A lot of economic detail but for ‘property watchers’ and for those like us working in the property industry these are important pointers for how the market may perform over the next 12 to 24 months.
Not sure we can say this is the end of the credit crunch although we’d all hope that, it may just be the ‘end of the beginning’ though
Acting as an LPA Receiver brings individual challenges with each different case and none more so than one of the most recent assignments where I acted as LPA on a former manufacturing complex in the Black Country. Appointed by the bank, we turned around a situation where the property’s occupier sadly had to enter Receivership due to onerous pension fund liabilities and downsize into a property they owned next door. This rendered the property over which the bank had the charge, vacant and vulnerable with no income to pay off the debt.
As a large manufacturing unit the first action, as with any building, is to insure the premises and to make sure it’s secure. The temptation for thieves to strip out precious metals such as cabling from the property would be high. Security therefore was a high priority and had to be substantial and we weren’t proved wrong as metal thieves tried an assortment of methods to gain entry ranging from breaking through perimeter fencing and gates, attempting to bribe the security guards to ‘turn a blind eye’ in the middle of the night and when these failed throwing petrol bombs at the guards and dogs! Making sure your security guards are competent is one thing but having some robust professionalism is pretty important too!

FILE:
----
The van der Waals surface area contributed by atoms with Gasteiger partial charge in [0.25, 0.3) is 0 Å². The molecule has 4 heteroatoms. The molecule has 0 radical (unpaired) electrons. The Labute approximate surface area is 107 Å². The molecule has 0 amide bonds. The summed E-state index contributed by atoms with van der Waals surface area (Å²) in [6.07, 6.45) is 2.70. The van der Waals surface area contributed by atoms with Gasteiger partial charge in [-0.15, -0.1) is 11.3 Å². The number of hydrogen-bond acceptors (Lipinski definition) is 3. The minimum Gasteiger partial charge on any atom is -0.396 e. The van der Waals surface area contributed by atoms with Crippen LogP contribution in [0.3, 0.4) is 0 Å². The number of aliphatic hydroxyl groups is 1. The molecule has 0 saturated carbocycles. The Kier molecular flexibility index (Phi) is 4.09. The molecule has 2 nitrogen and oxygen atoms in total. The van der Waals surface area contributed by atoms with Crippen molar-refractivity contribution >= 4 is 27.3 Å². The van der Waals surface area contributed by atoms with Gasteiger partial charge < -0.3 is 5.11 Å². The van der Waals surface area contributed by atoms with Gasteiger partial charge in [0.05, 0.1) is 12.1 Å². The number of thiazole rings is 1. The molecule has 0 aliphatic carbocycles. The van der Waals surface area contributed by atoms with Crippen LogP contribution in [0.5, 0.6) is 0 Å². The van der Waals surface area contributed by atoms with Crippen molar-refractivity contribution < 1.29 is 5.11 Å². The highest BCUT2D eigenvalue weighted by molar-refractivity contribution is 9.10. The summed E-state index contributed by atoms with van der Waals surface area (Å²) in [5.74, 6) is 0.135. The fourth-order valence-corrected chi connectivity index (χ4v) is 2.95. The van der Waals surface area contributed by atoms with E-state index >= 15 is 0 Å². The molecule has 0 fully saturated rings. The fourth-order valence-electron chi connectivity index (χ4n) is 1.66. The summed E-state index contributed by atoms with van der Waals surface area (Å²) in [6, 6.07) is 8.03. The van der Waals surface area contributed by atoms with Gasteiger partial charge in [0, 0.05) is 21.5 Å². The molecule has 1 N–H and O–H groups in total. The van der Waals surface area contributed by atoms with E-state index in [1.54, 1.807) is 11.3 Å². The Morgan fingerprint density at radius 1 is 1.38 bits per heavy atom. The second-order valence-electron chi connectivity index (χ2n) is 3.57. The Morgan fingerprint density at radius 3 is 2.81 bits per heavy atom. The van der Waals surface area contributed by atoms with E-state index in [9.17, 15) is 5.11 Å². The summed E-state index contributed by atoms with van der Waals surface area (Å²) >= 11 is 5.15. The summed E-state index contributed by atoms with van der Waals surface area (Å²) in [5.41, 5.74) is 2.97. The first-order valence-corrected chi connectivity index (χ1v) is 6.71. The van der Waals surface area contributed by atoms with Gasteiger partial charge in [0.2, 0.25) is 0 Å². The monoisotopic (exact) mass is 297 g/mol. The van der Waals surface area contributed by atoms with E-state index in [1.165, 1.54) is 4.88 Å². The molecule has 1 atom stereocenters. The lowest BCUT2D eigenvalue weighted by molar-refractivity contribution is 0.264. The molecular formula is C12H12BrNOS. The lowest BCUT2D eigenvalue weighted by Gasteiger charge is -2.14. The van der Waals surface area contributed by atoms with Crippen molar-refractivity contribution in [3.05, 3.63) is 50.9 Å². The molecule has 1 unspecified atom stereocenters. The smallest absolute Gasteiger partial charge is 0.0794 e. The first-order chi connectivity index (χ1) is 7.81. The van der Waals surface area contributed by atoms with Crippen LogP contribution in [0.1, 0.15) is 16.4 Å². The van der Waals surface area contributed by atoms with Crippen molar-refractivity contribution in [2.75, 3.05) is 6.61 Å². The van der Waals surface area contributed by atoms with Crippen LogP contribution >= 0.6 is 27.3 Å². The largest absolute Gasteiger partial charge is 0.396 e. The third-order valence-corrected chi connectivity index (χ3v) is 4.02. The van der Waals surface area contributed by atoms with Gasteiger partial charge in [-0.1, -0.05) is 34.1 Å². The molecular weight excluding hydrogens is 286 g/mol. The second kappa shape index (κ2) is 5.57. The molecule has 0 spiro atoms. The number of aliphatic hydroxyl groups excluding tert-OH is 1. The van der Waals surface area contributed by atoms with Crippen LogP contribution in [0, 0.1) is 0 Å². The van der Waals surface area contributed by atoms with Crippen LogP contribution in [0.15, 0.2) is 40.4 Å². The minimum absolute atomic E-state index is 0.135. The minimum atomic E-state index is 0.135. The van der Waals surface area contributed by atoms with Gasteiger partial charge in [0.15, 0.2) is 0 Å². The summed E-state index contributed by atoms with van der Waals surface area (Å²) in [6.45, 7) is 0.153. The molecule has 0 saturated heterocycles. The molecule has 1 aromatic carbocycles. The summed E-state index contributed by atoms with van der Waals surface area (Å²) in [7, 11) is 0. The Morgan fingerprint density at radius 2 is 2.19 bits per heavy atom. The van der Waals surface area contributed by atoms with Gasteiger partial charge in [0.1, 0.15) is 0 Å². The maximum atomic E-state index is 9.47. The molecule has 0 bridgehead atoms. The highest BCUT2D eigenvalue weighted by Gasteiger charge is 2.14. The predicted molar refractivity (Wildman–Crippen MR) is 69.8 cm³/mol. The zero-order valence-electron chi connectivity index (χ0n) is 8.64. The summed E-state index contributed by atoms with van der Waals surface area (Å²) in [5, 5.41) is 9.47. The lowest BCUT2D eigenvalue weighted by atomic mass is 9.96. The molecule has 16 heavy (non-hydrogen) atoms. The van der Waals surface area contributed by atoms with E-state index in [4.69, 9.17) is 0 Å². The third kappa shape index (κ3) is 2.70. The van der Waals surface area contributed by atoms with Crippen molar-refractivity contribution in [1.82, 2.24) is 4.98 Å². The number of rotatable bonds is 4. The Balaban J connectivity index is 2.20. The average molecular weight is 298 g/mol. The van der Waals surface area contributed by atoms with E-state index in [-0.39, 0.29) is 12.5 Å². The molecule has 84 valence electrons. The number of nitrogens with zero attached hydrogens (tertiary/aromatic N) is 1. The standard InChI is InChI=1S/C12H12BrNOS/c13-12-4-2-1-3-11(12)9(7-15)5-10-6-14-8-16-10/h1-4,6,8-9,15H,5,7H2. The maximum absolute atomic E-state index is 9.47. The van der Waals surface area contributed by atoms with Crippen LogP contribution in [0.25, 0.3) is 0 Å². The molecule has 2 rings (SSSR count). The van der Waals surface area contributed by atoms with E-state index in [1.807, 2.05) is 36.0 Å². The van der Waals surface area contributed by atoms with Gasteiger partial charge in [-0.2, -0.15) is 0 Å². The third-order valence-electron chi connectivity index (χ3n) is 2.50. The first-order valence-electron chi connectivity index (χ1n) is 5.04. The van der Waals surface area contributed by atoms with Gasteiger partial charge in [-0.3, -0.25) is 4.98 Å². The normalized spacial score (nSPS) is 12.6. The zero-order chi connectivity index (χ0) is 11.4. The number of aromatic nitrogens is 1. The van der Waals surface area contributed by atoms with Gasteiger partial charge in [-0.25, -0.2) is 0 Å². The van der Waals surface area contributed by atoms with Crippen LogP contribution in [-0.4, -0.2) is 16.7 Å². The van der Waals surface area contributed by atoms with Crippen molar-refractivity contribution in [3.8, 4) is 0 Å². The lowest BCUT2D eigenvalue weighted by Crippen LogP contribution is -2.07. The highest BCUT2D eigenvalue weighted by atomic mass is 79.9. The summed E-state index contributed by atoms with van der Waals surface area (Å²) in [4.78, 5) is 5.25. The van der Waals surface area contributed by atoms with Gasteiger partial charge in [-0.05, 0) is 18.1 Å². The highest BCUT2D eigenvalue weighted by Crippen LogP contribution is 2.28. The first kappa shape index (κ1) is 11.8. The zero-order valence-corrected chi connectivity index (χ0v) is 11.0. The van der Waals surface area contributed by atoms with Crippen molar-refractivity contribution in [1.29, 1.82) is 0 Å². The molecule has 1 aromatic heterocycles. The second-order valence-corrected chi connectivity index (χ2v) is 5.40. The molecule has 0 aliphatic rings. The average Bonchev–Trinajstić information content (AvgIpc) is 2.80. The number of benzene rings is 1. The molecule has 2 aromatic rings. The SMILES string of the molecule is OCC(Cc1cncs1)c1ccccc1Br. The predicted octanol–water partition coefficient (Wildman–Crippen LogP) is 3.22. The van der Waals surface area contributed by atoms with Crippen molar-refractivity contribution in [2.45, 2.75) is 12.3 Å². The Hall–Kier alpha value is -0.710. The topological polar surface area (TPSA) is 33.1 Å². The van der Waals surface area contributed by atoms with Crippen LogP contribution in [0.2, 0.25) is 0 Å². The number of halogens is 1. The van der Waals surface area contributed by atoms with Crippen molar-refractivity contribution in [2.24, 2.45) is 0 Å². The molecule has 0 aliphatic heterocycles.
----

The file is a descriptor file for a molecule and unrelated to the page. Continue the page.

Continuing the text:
In this case I was working alongside my agency colleagues from our Birmingham office as they marketed the building on my instructions. We were fortunate that after bringing together all interest and after a competitive bidding process that we instructed solicitors and completed the sale in less than 4 weeks. A satisfactory outcome for all concerned and those nights when I’d wake up wondering if the thieves had attempted to break in again all melted into the background.
As an LPA Receiver your main duty is to act in the best interests of the lender that has appointed you. These duties include collecting rent, looking after the property, making sure it’s secure, repaired and insured, managing and liaising with any tenants and if the property is to be let or sold arranging for the property to be put on the market and managing the disposal to achieve the best possible price so that the debt can be repaid. In essence an LPA Receiver steps into the shoes of the property owner and manages the asset to ensure it performs well, that running costs are appropriate and reasonable and that the best income/capital receipt given the particular circumstances is achieved.
Never easy and rarely straightforward acting as an LPA keeps you vigilant at all times and always to ‘expect the unexpected’. It requires a methodical and clear thinking approach and the ability to work with other professionals to achieve the best outcome.
For more information or help with LPA work contact myself or Andrew Lamb on 0121 455 9455 or email firstname.lastname@example.org